As you all know, this winter is turning out to be a cold one. The current nationwide cold spell will help reduce tick populations. The air is also relatively dry, which will only make tick-survival less likely. Ticks have been abundant during the past several years as a result of mild winters. Last year’s relatively mild winter season allowed for large tick populations to overwinter. This overwintering made the spring and summer of 2017 a total tick fest. The increase in tick-borne illnesses during 2017 cleary resulted from the long bouts of mild winter weather in 2016 and 2017. But will this current cold spell make a difference in tick populations come spring? Just how tough are ticks? Experts are claiming that the cold weather is good news for people living in regions that are highly populated with ticks. But it may be too soon to determine if a decrease in tick populations will be substantial enough to reduce the amount of tick-borne illnesses during the 2018 year.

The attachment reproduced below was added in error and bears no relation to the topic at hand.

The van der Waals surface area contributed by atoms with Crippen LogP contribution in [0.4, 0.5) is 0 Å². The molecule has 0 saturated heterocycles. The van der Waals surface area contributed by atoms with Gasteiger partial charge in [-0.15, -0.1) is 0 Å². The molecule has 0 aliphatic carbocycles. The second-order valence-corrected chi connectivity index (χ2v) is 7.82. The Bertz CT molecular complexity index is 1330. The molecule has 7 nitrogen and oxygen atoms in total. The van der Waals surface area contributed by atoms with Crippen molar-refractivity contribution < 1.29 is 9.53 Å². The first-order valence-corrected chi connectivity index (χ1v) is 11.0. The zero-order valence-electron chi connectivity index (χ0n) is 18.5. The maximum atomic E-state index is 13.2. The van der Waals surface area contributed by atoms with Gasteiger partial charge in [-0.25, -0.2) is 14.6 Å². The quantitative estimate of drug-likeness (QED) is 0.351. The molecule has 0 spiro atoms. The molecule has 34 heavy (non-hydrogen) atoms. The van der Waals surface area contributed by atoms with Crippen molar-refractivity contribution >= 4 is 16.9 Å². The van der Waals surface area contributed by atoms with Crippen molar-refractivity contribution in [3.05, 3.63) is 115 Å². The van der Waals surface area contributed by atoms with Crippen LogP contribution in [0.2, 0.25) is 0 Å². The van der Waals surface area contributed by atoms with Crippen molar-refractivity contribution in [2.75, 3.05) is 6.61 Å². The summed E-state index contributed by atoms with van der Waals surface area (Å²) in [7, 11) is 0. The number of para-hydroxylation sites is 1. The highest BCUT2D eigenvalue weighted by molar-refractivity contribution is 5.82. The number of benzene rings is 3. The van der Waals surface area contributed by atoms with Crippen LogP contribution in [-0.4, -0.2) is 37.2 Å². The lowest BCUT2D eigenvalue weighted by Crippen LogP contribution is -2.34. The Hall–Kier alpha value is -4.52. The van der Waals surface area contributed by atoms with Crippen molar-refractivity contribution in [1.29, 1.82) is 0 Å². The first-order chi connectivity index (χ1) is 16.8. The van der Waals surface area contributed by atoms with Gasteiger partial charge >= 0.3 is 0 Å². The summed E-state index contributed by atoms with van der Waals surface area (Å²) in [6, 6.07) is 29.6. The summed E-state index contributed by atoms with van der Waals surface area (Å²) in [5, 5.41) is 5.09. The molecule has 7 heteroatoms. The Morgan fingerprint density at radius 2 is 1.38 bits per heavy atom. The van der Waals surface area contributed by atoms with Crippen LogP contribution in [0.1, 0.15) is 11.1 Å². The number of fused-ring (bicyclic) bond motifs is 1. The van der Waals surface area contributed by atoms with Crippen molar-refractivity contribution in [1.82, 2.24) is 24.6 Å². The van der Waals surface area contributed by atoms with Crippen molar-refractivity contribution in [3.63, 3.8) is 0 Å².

According to Justin Talley, an entomologist with Oklahoma State University, the recent cold weather has had a more substantial effect on tick reduction than human tick control efforts. Talley claims that there is no doubt that the recent drop in temperatures will kill off numerous ticks, but that does not mean that there won’t be the usual abundance of ticks come springtime. Due to the last few mild winters, there are now too many ticks in the wild that may survive. Even if plenty of ticks die-off, ticks could remain a public health issue in 2018. Talley has emphasized that ticks will be just as problematic in 2018 as they have been during previous years if this current cold spell is the only cold spell that occurs this winter. If this current cold spell ends, and this coming spring proves to be warm and moist, then ticks will most certainly remain a problem. Ticks have a convenient method of surviving cold winters since ticks embed themselves in animal fur. This sort of environment may provide enough insulation and body heat to ensure tick survival. Only time will tell if the climate will help reduce tick populations. However, Talley did mention that the lack of snow on the ground this year will make it more difficult for ticks to survive.
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